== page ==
Now she carries her malfunctioning granny as a partition on her memory drive, and she’s learning impossible things about her clade's history – like the fact that the failsafe that stops all robots from harming humans has failed... Which means that everyone wants a piece of her, some to use her as a weapon, others to destroy her.

Pure by Juliana Baggott (Headline) f sf YA/Dystopia/series: We know you are here, our brothers and sisters. We will, one day, emerge from the Dome to join you in peace. For now, we watch from afar.
Pressia Belze has lived outside of the Dome ever since the detonations. Struggling for survival she dreams of life inside the safety of the Dome with the 'Pure'.
Partridge, himself a Pure, knows that life inside the Dome, under the strict control of the leaders' regime, isn't as perfect as others think.
Bound by a history that neither can clearly remember, Pressia and Partridge are destined to forge a new world.

Earth Girl by Janet Edwards (HarperVoyager) f sf 2788. Only the handicapped live on Earth. While everyone else portals between worlds, 18-year-old Jarra is among the one in a thousand people born with an immune system that cannot survive on other planets. Sent to Earth at birth to save her life, she has been abandoned by her parents. She can’t travel to other worlds, but she can watch their vids, and she knows all the jokes they make. She’s an ‘ape’, a ‘throwback’, but this is one ape girl who won’t give in.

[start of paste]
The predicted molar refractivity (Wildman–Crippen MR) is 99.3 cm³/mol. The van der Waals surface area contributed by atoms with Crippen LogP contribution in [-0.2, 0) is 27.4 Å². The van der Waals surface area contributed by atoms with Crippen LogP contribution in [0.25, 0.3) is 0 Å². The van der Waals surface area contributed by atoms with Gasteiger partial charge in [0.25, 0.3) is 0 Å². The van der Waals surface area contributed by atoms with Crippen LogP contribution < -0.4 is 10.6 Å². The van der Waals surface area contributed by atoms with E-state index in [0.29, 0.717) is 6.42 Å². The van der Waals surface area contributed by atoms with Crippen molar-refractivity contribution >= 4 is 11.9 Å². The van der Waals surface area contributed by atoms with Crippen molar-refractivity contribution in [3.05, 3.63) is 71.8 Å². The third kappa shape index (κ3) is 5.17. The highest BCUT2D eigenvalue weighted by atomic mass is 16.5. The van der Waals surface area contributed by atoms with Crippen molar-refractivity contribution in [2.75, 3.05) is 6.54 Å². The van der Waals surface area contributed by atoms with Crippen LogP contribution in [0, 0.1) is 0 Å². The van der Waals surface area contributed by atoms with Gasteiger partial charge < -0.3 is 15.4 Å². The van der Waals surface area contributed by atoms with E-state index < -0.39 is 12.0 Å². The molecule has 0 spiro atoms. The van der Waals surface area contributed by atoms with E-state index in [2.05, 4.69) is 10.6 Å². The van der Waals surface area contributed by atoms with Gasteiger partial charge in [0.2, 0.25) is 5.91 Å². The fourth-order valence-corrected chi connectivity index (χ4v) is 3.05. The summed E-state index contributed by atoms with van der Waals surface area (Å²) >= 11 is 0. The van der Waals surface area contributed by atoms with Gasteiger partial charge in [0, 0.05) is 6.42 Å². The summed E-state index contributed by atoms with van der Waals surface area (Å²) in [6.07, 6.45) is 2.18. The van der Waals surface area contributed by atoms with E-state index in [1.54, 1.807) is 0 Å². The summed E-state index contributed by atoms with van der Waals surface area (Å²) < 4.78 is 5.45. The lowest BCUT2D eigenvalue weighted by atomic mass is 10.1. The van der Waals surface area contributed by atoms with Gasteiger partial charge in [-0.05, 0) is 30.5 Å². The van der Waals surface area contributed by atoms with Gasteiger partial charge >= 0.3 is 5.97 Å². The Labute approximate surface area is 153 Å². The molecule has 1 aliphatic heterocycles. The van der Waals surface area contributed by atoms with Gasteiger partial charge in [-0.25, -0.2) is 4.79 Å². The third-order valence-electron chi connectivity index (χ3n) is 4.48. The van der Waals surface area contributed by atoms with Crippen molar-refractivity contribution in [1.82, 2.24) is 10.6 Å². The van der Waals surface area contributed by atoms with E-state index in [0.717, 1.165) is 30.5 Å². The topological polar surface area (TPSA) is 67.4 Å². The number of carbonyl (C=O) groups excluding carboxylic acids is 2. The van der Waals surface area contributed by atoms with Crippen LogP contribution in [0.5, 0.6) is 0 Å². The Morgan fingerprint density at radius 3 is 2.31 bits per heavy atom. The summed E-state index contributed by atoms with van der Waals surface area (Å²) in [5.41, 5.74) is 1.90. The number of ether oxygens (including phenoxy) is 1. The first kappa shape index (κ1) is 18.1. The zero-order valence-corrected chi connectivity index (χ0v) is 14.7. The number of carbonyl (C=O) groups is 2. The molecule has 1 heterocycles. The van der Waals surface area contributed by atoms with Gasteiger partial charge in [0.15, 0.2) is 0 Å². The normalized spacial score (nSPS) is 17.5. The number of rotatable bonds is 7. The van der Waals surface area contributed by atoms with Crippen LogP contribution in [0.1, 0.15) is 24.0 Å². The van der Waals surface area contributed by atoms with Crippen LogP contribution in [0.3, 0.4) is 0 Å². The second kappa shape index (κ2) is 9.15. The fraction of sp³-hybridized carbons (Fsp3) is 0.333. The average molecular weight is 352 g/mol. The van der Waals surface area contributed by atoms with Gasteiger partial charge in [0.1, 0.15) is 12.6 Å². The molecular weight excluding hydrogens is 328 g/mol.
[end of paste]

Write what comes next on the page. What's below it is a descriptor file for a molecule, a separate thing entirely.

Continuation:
Blackout by Mira Grant (Orbit) f sf YA/ Worth noting I really didn’t like the first: The year is 2041, and Shaun Mason is having a bad day. Everyone he knows is dead or in hiding. The world is doing its best to end itself for the second time. The Centre for Disease Control is out to get him. With too much left to do and not much time left to do it in, he must face mad scientists, zombie bears and rogue government agencies before the conspiracy that killed Georgia manages to kill the only thing he has left of her - the truth.


Worth Their Weight in Blood by Carole Jahme (Mira Books) f f/sf This extraordinary novel fuses Darwinian science fiction, Gothic horror and small-town low-life. It is a surreal, futuristic nightmare about the attempt of a young single mother to escape from the squalor of the actual into a "utopian" (but actually dystopian) world ruled by vampires. The unique and satirical use of cutting edge biological theory launches the reader into a hilarious and disturbing fantasy world.